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Independent Orthodox churches

2 bytes added, 17:13, April 4, 2016
In terms of their self-understanding, these churches can vary from regarding themselves as the only legitimate church for a particular region or ethnicity (invariably hostile to the mainstream claimants) to a sort of Protestant pluralist perspective in which all groups with "apostolic succession" (including themselves) are regarded as legitimately "Catholic," "Orthodox," "Christian," "Church," "Apostolic," etc. Usually, however, the mainstream claimants to these labels (e.g. the [[Orthodox Church]], the [[Roman Catholic Church]], or the [[Anglican Communion]]) do not regard these groups as legitimate claimants to such titles and are not in [[full communion|communion]] with them. Occasionally, such a group will enter into communion with the Church, as the [[Society of Clerks Secular of St. Basil]] did with the [[Church of Antioch]] in 1961 or the [[Evangelical Orthodox Church]] did in the late 1980s with Antioch or the [[OCA]].
Because they regard their historical claims as being valid over and against the Protestantism with which they are often associated, they will often go to great lengths to prove their historical succession from more generally recognized episcopacies. They also often have an "alternatealternative" history set forth in great detail on websites and in publications, focused on rebutting claims either by the mainstream churches or against others in the independent movement, and their websites are usally significantly dedicated to such topics, including mainstream media references (which are themselves widely known in Orthodox circles to have accuracy problems in their reporting) such as obituaries, and obscure documents of ordinations and the like. Major portions of such documents are typically focused on asserting the "canonicity" of the group in question.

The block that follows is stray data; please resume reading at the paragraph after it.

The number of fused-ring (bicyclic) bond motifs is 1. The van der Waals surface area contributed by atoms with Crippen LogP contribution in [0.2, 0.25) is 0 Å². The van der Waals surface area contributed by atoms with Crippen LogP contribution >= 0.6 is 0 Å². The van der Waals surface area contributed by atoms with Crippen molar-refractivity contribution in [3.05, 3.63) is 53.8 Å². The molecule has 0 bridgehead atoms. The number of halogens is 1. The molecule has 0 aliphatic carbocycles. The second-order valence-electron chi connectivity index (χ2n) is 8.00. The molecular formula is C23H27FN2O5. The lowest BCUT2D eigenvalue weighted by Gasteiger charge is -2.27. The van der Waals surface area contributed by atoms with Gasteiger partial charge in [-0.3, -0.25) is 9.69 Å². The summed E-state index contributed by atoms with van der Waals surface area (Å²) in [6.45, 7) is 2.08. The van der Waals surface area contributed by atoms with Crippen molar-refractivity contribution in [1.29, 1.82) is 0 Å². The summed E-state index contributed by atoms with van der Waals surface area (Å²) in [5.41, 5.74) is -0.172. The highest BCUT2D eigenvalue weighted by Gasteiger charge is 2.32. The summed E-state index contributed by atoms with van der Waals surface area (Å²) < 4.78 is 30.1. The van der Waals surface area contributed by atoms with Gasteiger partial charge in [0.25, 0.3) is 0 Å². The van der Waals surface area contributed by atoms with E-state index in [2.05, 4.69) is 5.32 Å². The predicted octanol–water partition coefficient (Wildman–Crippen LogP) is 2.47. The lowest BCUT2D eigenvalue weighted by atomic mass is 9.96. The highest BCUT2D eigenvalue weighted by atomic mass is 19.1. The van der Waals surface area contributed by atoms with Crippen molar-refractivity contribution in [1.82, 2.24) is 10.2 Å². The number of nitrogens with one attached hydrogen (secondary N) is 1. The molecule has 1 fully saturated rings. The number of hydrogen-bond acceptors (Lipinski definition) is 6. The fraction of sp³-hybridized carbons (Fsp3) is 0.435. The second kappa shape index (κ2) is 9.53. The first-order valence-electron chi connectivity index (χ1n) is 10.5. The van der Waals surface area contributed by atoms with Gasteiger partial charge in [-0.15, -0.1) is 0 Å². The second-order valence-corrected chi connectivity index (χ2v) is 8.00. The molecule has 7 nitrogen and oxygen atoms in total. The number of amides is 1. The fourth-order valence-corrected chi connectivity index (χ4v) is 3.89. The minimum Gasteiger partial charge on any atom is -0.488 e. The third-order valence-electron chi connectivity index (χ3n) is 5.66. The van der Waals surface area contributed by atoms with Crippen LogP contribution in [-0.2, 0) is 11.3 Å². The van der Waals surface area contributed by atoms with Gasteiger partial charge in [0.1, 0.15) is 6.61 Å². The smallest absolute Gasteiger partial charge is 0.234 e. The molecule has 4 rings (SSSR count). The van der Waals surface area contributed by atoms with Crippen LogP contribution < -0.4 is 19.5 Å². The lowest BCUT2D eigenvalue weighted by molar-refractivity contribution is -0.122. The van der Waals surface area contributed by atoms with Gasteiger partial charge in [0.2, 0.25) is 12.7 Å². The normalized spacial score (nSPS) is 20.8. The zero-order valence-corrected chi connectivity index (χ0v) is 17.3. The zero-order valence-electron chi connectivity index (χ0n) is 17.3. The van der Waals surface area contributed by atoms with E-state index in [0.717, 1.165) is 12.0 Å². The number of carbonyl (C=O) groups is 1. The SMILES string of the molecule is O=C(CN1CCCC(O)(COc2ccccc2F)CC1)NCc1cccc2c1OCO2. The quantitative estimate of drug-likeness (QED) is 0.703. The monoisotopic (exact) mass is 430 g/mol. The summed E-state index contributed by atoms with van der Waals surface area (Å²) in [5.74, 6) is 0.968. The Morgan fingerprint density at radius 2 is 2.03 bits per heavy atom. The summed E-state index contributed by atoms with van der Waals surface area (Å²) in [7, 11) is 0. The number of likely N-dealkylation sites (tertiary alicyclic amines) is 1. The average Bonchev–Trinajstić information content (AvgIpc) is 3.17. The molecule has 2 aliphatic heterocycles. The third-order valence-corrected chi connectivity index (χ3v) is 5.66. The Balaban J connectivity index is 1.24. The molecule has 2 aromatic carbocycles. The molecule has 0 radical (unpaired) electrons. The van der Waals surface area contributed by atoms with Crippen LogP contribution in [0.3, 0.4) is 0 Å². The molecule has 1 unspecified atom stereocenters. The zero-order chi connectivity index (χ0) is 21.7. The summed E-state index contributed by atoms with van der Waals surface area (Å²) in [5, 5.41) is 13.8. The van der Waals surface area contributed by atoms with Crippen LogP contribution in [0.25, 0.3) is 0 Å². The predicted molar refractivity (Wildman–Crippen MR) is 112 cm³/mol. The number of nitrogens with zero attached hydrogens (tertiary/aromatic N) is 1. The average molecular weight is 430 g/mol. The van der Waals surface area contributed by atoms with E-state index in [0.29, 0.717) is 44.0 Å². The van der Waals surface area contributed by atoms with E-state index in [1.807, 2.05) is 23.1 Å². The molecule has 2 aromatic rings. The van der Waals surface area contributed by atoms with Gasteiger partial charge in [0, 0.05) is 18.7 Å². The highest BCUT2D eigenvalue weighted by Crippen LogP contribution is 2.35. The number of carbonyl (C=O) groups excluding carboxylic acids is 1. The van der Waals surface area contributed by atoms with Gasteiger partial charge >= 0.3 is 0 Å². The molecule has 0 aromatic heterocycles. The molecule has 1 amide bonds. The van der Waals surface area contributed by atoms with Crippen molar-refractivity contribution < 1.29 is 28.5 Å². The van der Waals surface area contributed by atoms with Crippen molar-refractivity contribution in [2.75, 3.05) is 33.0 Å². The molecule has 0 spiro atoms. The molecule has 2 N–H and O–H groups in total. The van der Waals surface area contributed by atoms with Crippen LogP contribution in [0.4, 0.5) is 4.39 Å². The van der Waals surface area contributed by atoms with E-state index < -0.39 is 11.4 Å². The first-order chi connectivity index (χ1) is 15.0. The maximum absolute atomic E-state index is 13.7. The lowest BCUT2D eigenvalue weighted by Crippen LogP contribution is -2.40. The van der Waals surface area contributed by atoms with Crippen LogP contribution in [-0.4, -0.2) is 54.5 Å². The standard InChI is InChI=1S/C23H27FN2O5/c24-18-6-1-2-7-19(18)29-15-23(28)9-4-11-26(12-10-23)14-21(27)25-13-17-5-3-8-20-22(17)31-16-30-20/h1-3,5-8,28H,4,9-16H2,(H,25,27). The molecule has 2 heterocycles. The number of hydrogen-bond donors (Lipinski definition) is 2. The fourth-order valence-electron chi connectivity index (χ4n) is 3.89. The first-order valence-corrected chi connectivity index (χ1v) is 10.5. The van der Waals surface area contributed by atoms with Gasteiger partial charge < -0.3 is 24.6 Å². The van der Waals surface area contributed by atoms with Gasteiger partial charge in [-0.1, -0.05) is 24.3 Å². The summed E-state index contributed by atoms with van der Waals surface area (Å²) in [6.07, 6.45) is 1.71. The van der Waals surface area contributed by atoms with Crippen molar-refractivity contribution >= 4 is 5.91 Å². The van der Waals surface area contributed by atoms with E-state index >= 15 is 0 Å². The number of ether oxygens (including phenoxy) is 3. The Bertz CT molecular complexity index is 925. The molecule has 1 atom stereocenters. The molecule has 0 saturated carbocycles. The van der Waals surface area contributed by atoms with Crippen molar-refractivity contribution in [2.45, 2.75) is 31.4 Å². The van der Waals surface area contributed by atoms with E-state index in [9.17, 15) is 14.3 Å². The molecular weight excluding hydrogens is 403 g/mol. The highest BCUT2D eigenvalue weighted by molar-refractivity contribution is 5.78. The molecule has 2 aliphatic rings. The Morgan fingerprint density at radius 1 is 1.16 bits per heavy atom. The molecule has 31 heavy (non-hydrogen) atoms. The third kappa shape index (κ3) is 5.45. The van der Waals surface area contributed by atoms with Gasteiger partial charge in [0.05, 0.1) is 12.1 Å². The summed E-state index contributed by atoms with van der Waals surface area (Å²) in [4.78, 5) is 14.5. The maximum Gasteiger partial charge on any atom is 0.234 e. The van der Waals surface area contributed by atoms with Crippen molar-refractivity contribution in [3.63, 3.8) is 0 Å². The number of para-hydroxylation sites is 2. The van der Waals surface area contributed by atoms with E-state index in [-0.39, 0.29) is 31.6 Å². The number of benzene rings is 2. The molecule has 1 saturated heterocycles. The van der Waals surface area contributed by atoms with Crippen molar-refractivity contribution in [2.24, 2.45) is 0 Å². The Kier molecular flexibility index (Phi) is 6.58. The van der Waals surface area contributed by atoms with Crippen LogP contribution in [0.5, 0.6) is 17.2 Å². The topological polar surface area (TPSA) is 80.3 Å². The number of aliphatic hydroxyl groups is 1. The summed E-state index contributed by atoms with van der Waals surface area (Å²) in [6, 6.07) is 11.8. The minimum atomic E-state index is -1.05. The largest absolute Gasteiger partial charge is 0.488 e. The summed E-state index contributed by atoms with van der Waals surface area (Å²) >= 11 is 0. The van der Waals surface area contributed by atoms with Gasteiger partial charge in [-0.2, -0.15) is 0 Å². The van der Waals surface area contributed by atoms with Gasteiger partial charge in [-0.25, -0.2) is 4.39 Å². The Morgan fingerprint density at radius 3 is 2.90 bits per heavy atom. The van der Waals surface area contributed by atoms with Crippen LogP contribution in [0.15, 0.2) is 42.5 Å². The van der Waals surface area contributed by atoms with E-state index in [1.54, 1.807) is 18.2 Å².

Verifying the histories the independent churches set forth regarding themselves can be quite difficult, usually because their obscurity and small size does not typically warrant treatment by scholarly sources. If they are mentioned in academic sources, they usually dedicate portions of their histories to denouncing the alleged slander from the mainstream.

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